When it comes to inspiring girls and young women to study engineering, the role of mentors and family encouragement is crucial. Second year mechanical engineering student Nur Aqilah Ahmad Badaruddin has her father, an IT programmer, to thank for encouraging her to pursue engineering.
“For a long time I wanted to be a pilot. Then my vision blurred and I had to wear glasses. I felt demoralised, but my dad introduced me to his friend who is an aircraft engineer, who told me that women are rare in engineering and I wanted to be that rare woman.”
The 20-year-old is indeed a minority in her chosen field of study– one of 16 girls in a class of 113. “I did feel inferior initially but I got over this in time, and because there are fewer girls, the lecturers also pay us special attention,” she quips.
Third year electrical and electronics engineering student Chou Ting Min is similarly settled in her course. “There’s the perception that this is a tough course but it’s not the case, and I’m enjoying the projects we do and the hands-on tasks,” says Chou, who was inspired to take up engineering by a cousin working in the electronics industry.
Not All About Hard Hats
Apart from attracting women to engineering, those in the profession say it’s equally, if not more important to retain them. “We can create a work environment that’s flexible for women, especially working mothers. This can be done through flexible working hours or dedicated mothers’ rooms for example,” says Yeow.
“Technology and the ability to work remotely is disrupting the way we do things, and that’s good news for women,” Nurlidia adds.
Nonetheless, she says that a bias against women in some companies does exist, and to that end it’s important for industries and employers to understand that gender diversity and equality “is not about turning girls into men”.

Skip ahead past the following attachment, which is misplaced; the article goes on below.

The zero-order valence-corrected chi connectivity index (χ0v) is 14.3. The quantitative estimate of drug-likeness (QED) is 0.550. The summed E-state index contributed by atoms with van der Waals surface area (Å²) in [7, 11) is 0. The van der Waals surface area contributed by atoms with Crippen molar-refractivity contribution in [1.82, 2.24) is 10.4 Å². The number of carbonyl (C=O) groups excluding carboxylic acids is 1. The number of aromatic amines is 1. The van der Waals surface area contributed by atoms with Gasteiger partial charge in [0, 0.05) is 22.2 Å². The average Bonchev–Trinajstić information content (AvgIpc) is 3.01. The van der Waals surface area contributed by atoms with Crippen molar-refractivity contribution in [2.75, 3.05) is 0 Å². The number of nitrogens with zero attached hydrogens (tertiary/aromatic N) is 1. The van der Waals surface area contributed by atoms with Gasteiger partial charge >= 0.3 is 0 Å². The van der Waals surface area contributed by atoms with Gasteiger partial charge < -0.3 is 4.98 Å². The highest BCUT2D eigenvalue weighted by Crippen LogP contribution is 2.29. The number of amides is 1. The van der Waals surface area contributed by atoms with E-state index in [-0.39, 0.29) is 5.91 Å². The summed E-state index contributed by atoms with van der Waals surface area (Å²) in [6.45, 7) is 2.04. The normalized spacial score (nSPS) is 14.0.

“There needs to be a balance of women and men because their competencies are different. Women are more detail-oriented and are able to multitask, and for an engineer this is crucial, along with critical thinking and problem-solving skills.
“As we move into more advanced technologies, we have to equip ourselves with the necessary skills. The future is not about boys versus girls but skills, aptitude, and the ability to withstand the challenges of the future, so the workforce has to be prepared,” she says.
Gender Equality Should Be A Priority
According to the Unesco Science Report, towards 2030, women are consistently underrepresented in engineering and related fields – although more women than before are studying for degrees related to health, science and agriculture.
In Japan and Korea, women only make up 5% and 10% of engineers. In Canada, Germany and the US, the figure is 19%. But in a few developing countries there’s a sizeable proportion of women engineers: Malaysia at 50%, Brunei 42%, Oman 53%, and Vietnam 31%.
Narrowing the gender gap in science and engineering is crucial in ensuring women have a say – and that the interests of women are taken into account – in policies relating to climate change, for instance.
There’s ample evidence that points to the fact that climate change affects men and women differently. In Bangladesh, the death rate for women was five times higher than for men following the 1991 cyclone and flood.
Similarly, the 2003 heat wave in Europe caused the deaths of more women than men, and as such women should be fully included in policymaking on issues relating to sustainable development.
But the Unesco report pointed out that gender equality is more than a question of justice or equity.
“Countries, businesses and institutions which create an enabling environment for women increase their innovative capacity and competitiveness. The scientific endeavour benefits from the creativity and vibrancy of the interaction of different perspectives and expertise.
“Gender equality will encourage new solutions and expand the scope of research. This should be considered a priority by all if the global community is serious about reaching the next set of development goals.”